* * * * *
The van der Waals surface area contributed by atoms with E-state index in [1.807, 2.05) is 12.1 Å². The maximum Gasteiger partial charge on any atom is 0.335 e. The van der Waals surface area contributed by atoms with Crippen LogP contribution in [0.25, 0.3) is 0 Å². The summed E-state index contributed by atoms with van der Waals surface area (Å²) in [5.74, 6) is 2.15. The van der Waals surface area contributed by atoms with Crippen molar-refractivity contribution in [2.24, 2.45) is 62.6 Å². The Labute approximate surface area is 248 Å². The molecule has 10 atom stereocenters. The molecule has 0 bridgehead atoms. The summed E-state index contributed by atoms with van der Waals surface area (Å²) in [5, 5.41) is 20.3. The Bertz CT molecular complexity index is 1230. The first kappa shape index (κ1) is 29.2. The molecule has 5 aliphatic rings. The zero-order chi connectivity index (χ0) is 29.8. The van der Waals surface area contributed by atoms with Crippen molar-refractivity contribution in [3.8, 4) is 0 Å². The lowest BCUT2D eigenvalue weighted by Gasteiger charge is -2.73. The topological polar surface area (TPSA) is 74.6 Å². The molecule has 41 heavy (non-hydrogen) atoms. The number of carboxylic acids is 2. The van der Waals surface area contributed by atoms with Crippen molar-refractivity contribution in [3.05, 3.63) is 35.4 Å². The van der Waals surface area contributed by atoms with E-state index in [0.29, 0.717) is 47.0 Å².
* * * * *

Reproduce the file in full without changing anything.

The van der Waals surface area contributed by atoms with E-state index in [1.807, 2.05) is 12.1 Å². The maximum Gasteiger partial charge on any atom is 0.335 e. The van der Waals surface area contributed by atoms with Crippen LogP contribution in [0.25, 0.3) is 0 Å². The summed E-state index contributed by atoms with van der Waals surface area (Å²) in [5.74, 6) is 2.15. The van der Waals surface area contributed by atoms with Crippen molar-refractivity contribution in [2.24, 2.45) is 62.6 Å². The Labute approximate surface area is 248 Å². The molecule has 10 atom stereocenters. The molecule has 0 bridgehead atoms. The summed E-state index contributed by atoms with van der Waals surface area (Å²) in [5, 5.41) is 20.3. The Bertz CT molecular complexity index is 1230. The first kappa shape index (κ1) is 29.2. The molecule has 5 aliphatic rings. The zero-order chi connectivity index (χ0) is 29.8. The van der Waals surface area contributed by atoms with Crippen molar-refractivity contribution in [3.8, 4) is 0 Å². The lowest BCUT2D eigenvalue weighted by Gasteiger charge is -2.73. The topological polar surface area (TPSA) is 74.6 Å². The molecule has 41 heavy (non-hydrogen) atoms. The number of carboxylic acids is 2. The van der Waals surface area contributed by atoms with Crippen molar-refractivity contribution in [3.05, 3.63) is 35.4 Å². The van der Waals surface area contributed by atoms with E-state index in [0.29, 0.717) is 47.0 Å².